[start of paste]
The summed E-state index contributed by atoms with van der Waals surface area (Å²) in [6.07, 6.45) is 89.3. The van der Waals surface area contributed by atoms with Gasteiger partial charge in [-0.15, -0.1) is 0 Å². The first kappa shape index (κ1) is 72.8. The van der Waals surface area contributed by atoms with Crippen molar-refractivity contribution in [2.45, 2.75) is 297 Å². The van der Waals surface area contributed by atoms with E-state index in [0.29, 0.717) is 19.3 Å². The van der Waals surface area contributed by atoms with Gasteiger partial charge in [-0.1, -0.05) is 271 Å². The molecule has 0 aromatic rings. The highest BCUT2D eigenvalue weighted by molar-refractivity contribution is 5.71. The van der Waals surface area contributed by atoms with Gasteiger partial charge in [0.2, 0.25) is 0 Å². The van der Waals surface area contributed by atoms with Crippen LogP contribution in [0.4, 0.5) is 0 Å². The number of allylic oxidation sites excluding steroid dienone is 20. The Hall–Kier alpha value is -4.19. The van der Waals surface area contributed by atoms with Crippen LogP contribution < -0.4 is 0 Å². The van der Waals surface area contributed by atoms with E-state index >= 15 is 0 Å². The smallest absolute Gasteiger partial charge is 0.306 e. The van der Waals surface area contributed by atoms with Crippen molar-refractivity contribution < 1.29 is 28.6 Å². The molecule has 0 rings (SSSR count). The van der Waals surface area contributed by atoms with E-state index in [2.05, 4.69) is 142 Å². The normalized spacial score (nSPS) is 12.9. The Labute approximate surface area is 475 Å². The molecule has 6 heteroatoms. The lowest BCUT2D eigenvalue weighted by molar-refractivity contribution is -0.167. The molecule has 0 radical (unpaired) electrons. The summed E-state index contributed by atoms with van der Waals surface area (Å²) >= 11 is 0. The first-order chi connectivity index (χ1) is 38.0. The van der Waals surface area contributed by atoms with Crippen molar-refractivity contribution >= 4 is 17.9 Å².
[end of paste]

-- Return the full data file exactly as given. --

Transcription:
The summed E-state index contributed by atoms with van der Waals surface area (Å²) in [6.07, 6.45) is 89.3. The van der Waals surface area contributed by atoms with Gasteiger partial charge in [-0.15, -0.1) is 0 Å². The first kappa shape index (κ1) is 72.8. The van der Waals surface area contributed by atoms with Crippen molar-refractivity contribution in [2.45, 2.75) is 297 Å². The van der Waals surface area contributed by atoms with E-state index in [0.29, 0.717) is 19.3 Å². The van der Waals surface area contributed by atoms with Gasteiger partial charge in [-0.1, -0.05) is 271 Å². The molecule has 0 aromatic rings. The highest BCUT2D eigenvalue weighted by molar-refractivity contribution is 5.71. The van der Waals surface area contributed by atoms with Gasteiger partial charge in [0.2, 0.25) is 0 Å². The van der Waals surface area contributed by atoms with Crippen LogP contribution in [0.4, 0.5) is 0 Å². The number of allylic oxidation sites excluding steroid dienone is 20. The Hall–Kier alpha value is -4.19. The van der Waals surface area contributed by atoms with Crippen LogP contribution < -0.4 is 0 Å². The van der Waals surface area contributed by atoms with E-state index >= 15 is 0 Å². The smallest absolute Gasteiger partial charge is 0.306 e. The van der Waals surface area contributed by atoms with Crippen molar-refractivity contribution < 1.29 is 28.6 Å². The molecule has 0 rings (SSSR count). The van der Waals surface area contributed by atoms with E-state index in [2.05, 4.69) is 142 Å². The normalized spacial score (nSPS) is 12.9. The Labute approximate surface area is 475 Å². The molecule has 6 heteroatoms. The lowest BCUT2D eigenvalue weighted by molar-refractivity contribution is -0.167. The molecule has 0 radical (unpaired) electrons. The summed E-state index contributed by atoms with van der Waals surface area (Å²) >= 11 is 0. The first-order chi connectivity index (χ1) is 38.0. The van der Waals surface area contributed by atoms with Crippen molar-refractivity contribution >= 4 is 17.9 Å².